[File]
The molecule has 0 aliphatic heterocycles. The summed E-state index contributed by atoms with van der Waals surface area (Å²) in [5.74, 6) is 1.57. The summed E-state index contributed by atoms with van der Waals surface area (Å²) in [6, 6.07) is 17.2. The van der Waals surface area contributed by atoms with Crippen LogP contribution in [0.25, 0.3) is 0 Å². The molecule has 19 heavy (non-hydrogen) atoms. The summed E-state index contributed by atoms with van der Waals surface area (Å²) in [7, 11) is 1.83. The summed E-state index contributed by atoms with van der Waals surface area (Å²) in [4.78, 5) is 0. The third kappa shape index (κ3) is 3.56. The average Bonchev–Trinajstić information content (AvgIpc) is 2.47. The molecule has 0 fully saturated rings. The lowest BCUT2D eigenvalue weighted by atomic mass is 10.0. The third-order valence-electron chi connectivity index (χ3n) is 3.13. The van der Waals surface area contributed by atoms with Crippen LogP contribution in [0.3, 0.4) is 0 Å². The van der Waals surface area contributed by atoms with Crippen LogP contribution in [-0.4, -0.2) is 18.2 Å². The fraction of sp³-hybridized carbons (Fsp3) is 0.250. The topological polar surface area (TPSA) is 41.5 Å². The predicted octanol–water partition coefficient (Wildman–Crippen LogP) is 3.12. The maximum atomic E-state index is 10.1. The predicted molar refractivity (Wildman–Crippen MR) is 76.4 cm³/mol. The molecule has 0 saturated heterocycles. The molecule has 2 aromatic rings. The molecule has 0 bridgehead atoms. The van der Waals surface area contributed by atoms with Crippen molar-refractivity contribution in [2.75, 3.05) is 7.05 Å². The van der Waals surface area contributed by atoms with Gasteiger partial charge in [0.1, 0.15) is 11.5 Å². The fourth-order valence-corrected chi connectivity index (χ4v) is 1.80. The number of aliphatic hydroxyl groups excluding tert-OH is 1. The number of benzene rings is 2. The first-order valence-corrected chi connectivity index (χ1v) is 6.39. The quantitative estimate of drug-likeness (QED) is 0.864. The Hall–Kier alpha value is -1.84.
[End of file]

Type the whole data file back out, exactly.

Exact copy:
The molecule has 0 aliphatic heterocycles. The summed E-state index contributed by atoms with van der Waals surface area (Å²) in [5.74, 6) is 1.57. The summed E-state index contributed by atoms with van der Waals surface area (Å²) in [6, 6.07) is 17.2. The van der Waals surface area contributed by atoms with Crippen LogP contribution in [0.25, 0.3) is 0 Å². The molecule has 19 heavy (non-hydrogen) atoms. The summed E-state index contributed by atoms with van der Waals surface area (Å²) in [7, 11) is 1.83. The summed E-state index contributed by atoms with van der Waals surface area (Å²) in [4.78, 5) is 0. The third kappa shape index (κ3) is 3.56. The average Bonchev–Trinajstić information content (AvgIpc) is 2.47. The molecule has 0 fully saturated rings. The lowest BCUT2D eigenvalue weighted by atomic mass is 10.0. The third-order valence-electron chi connectivity index (χ3n) is 3.13. The van der Waals surface area contributed by atoms with Crippen LogP contribution in [0.3, 0.4) is 0 Å². The van der Waals surface area contributed by atoms with Crippen LogP contribution in [-0.4, -0.2) is 18.2 Å². The fraction of sp³-hybridized carbons (Fsp3) is 0.250. The topological polar surface area (TPSA) is 41.5 Å². The predicted octanol–water partition coefficient (Wildman–Crippen LogP) is 3.12. The maximum atomic E-state index is 10.1. The predicted molar refractivity (Wildman–Crippen MR) is 76.4 cm³/mol. The molecule has 0 saturated heterocycles. The molecule has 2 aromatic rings. The molecule has 0 bridgehead atoms. The van der Waals surface area contributed by atoms with Crippen molar-refractivity contribution in [2.75, 3.05) is 7.05 Å². The van der Waals surface area contributed by atoms with Gasteiger partial charge in [0.1, 0.15) is 11.5 Å². The fourth-order valence-corrected chi connectivity index (χ4v) is 1.80. The number of aliphatic hydroxyl groups excluding tert-OH is 1. The number of benzene rings is 2. The first-order valence-corrected chi connectivity index (χ1v) is 6.39. The quantitative estimate of drug-likeness (QED) is 0.864. The Hall–Kier alpha value is -1.84.